The astronomical event of the year is about to take center stage this Wednesday. A total eclipse of the Sun, the longest possible for a VERY long time! Those lucky enough to have secured a ticket or live along the Pacific/Southeast Asia corridor will see an eclipse of a duration of up to 6 minutes and 39 seconds, near the maximum 7 minutes and 31 seconds possible. This is a consequence of the Earth passing aphelion a few weeks ago (read: a visually small Sun) and the a large New Moon very near perihelion (remember the year’s smallest Full Moon a few weeks back?)
The Moon’s shadow makes planet fall at 00:53 Universal Time (UT) just off the coast of India, then crosses the subcontinent over Nepal and Bhutan into China, then passes over Shanghai as it sweeps off through the Ryukyu Islands just north of Okinawa, for a maximum totality very near Iwo Jima at 2:35:19 UT. No doubt, this spot in the Pacific will be the target of several cruise lines… The path then skirts Kwajalein and the Marshall islands for a grand finale at 4:18 UT. In general, the farther east you are, the better your weather prospects will be. Don’t forget, this is monsoon season in southeast Asia; weather around the Himalayan region is always dicey, at best. As of late last week (the time of writing this!), two tropical systems were churning in the Pacific, including tropical storm Molave near Taiwan. Get your front seat if you can, and don’t forget to properly protect your eyes during those partial phases. This will be the longest possible totality until 2132! If you (like astroguyz) find yourself on the wrong side of the planet, several web casts abound. Just don’t forget that the action starts Tuesday night East coast time! This is one eclipse that will be witnessed by a large swath of humanity! This eclipse is also part of saros series 136, which also produced long duration eclipses all exceeding 7 minutes in 1937, 1955, 1973.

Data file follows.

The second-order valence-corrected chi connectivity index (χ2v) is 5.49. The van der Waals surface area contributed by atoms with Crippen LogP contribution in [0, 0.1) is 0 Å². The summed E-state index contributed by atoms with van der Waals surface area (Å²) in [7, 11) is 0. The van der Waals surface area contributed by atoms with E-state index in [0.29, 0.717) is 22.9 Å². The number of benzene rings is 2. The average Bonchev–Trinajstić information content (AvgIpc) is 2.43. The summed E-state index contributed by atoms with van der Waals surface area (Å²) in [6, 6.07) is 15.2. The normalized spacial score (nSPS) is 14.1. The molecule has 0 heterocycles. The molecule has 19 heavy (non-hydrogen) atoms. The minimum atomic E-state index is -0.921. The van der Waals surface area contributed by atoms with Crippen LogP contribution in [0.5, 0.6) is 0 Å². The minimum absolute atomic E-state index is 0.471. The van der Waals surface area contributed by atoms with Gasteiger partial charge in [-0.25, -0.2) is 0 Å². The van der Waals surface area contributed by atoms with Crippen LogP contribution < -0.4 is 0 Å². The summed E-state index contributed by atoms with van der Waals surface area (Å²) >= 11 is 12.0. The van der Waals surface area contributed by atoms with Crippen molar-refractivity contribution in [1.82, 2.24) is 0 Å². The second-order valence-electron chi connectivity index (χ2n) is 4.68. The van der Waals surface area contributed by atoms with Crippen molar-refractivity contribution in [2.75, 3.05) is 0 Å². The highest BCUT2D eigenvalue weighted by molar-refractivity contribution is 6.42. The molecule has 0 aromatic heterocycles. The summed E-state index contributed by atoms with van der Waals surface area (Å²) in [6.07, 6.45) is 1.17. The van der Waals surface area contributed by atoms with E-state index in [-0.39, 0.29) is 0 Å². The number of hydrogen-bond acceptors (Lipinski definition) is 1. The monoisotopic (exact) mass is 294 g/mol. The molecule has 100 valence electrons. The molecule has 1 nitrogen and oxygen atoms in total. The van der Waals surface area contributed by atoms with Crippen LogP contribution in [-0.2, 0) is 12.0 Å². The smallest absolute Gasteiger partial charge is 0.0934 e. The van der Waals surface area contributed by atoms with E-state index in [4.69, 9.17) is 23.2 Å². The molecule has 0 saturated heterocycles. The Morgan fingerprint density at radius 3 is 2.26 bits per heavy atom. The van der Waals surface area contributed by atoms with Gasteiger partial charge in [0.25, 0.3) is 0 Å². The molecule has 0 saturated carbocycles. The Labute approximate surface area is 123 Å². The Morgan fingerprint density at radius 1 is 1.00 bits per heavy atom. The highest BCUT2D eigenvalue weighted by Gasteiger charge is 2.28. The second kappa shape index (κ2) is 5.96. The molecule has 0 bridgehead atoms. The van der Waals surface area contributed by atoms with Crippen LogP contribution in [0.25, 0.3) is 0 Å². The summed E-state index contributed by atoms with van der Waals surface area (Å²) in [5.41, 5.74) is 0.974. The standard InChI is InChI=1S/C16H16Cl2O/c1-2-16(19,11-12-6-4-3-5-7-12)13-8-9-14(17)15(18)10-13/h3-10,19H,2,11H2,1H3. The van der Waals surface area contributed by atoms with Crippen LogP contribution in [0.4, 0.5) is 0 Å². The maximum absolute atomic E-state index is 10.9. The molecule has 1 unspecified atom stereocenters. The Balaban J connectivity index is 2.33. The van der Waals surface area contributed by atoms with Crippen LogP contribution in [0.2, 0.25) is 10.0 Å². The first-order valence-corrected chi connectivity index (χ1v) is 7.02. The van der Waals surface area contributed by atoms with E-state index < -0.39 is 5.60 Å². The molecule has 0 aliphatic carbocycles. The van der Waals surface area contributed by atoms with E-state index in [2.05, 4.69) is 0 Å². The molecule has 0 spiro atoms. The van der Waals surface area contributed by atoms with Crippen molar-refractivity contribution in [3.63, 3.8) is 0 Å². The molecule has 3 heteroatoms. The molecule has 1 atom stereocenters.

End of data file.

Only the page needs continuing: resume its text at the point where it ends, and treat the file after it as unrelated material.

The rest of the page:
The astro-term for this week is; gravitational lensing. One of the great predictions of Einsteins General Theory of Relativity is that gravity bends light. What does this have to do with this week’s solar eclipse, you might ask? Well, in 1919, a Royal Astronomical Society journeyed to two separate sites in the path of totality; one on the African island of Principe and one to the coast of Brazil. The idea was that the enormous mass of the Sun would deflect the light of nearby background stars observed during totality. Initial findings were that target stars observed in the Hyades star cluster were indeed deflected by 1.75 arc seconds, a tiny but discernible amount. This observation, although recently contested as to whether the team could have measured such a tiny amount in the short duration of an eclipse, still stands as an initial proof. Today, astronomers see evidence of gravitational lensing in much more massive objects; large galaxy clusters lensing distant quasars. And yes, the historic solar eclipse of 1919 was of the same illustrious saros series 136!